2018 Nissan 370Z NISMO

SOMETHING happened to us while we were out driving our latest tasty road test treat, in this case the 2018 Nissan 370Z NISMO. It’s something that doesn’t happen very often, and it simply blew us away.

When we drive a nice car around we sometimes get people paying attention to it, whether they are car lovers or just genuinely interested in a not-so-common vehicle, or maybe they are just wondering what is making all that noise.

Which is what you get driving around in the 2018 Nissan 370Z NISMO, because let’s face it, it attracts attention. But this was different.

As some people may know, Nissan has a cult following for its performance cars, and nowhere is that stronger than Japan. It’s the Nissan badge and the JDM obsession, coupled with Japan’s proud ancient culture of master craftsmanship.

Because of all these things, driving around in a NISMO is a bit like driving Japanese royalty. So here we are cruising the local main street, when we notice an elderly Asian man, who turned out to be Japanese, sitting at the bus stop.

Why did we notice him? As we approached, he stopped talking to the person next to him, fixed his eyes on the car, and stood up. As we passed, he bowed. Nothing crazy, just a little nod of the head in recognition of our sweet ride.

We are not freaking kidding you, this actually happened. The same car stopped a group of skateboarding teens in their tracks and scored us some massive thumbs up earlier in the week, but this was next level.

That wow factor is there in spades when you approach the 2018 Nissan 370Z NISMO for the first time. You can see the influence of Japanese design in its hot, unique look, in its low ride height, its glossy red accents and ridiculously good looking 19-inch alloys.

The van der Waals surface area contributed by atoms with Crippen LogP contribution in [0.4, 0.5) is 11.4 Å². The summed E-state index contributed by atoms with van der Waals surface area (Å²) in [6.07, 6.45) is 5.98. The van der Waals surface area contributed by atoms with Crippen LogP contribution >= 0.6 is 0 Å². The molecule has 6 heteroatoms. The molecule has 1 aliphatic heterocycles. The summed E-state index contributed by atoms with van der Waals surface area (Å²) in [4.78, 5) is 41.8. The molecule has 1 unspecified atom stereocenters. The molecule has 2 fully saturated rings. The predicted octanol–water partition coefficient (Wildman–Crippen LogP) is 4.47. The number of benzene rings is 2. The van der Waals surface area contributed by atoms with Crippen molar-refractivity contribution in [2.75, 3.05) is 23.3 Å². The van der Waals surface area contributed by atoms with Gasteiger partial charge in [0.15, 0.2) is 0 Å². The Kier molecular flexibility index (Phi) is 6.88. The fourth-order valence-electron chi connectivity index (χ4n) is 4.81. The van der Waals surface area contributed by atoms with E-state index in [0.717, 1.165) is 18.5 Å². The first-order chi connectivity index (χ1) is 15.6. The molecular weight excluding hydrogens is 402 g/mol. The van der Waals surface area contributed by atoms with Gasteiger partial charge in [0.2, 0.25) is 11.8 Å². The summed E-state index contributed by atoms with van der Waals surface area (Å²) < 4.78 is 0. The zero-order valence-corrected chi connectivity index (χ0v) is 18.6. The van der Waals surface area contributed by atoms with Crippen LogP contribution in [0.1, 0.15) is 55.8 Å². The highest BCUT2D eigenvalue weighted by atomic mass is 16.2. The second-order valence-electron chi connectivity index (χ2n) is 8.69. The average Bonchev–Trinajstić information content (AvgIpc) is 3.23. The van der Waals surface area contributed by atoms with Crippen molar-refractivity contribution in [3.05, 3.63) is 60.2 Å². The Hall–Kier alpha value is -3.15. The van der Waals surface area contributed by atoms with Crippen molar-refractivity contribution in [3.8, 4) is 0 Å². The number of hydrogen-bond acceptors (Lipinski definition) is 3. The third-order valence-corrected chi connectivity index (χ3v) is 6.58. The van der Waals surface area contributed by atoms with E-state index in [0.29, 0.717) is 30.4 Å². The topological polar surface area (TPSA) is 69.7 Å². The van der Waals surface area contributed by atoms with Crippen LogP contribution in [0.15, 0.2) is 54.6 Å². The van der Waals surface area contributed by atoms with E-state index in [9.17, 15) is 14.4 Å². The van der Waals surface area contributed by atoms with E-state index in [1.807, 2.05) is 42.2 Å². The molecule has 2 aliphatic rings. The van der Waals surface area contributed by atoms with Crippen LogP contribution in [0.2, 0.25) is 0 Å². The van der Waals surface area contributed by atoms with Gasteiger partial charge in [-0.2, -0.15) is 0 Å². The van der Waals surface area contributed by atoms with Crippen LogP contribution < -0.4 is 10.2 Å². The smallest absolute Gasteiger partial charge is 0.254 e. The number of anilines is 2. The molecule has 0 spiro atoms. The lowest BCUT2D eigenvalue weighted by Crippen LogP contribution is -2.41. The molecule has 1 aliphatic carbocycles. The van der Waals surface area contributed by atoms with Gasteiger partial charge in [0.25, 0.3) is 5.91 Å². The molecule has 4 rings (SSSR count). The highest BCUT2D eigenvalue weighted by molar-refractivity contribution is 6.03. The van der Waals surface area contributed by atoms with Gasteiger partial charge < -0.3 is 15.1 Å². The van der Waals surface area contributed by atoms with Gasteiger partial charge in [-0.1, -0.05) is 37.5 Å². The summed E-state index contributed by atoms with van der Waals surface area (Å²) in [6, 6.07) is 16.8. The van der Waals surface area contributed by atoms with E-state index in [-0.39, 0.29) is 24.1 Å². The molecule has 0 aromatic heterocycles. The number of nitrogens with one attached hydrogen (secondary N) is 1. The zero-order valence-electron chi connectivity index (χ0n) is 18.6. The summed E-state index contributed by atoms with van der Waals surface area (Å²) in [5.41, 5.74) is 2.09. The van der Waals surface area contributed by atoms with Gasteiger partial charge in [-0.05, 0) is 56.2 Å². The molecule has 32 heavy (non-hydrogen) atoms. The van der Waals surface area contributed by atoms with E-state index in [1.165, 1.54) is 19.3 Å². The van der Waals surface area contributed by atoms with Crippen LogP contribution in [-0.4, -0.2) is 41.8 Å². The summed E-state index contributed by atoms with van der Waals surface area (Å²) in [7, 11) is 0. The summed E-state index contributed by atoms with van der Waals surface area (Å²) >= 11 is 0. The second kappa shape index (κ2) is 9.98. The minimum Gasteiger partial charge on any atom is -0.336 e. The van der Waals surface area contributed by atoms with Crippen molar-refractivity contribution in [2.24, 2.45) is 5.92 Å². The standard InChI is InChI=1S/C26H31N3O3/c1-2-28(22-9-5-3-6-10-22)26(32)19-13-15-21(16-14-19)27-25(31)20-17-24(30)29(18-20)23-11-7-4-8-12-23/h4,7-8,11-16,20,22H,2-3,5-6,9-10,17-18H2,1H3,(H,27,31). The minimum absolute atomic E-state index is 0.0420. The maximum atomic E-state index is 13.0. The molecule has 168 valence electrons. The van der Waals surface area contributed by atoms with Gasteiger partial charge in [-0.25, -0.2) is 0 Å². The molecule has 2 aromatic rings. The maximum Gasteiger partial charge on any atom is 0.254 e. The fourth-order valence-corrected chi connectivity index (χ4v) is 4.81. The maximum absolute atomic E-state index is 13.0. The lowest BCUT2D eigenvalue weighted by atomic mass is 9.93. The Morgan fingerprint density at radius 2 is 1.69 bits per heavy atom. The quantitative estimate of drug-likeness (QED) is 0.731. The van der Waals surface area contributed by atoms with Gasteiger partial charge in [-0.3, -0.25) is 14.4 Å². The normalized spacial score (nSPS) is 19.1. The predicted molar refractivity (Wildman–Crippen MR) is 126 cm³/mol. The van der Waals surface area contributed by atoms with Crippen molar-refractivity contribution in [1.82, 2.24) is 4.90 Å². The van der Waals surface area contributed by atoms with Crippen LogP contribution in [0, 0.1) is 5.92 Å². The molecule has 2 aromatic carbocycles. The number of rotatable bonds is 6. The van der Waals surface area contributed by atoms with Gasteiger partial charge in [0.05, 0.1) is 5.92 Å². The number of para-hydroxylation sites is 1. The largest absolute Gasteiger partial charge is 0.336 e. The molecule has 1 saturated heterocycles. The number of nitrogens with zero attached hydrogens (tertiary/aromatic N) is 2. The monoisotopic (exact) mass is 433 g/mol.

You could walk around this car endlessly admiring its line, it’s curves and it’s NISMO badge. It’s street presence it’s off the charts, everyone turns and looks at this car when they walk by. You can even smirk over and over at the pun on the licence plate.

Pay close attention to the ‘innovation that excites’ catch phrase on the plate surround, and the letters and numbers directly below it; ANU-535. Someone at Nissan has a very left of centre sense of humour, and we like it.

When you first climb inside, the first thing you notice is the ultra-comfy snug red and black leather Recaro race seats. Fire it up and there’s a small earthquake under the hood as the 370Z’s 3.7-litre petrol engine roars into life.

The second thing you notice is orange, orange as far as the eye can see. Everything in the ageing interior is lit up in orange. Everything that’s not orange, is matte black. The one exception, is the seriously basic infotainment system.

It’s a touch screen, but they also give you a directional pad as well, like BMW, but we’re not really sure why. It’s not like anything actually works very well, it’s extremely clunky to operate and connecting your phone and hoping it stays connected; nope not happening.

The issue for Nissan here is that the 370Z is really dated, it landed in showrooms back in 2009, and while it’s had a few updates along the way, it’s still essentially the same – bereft of advanced safety features and looking older than your grandmother.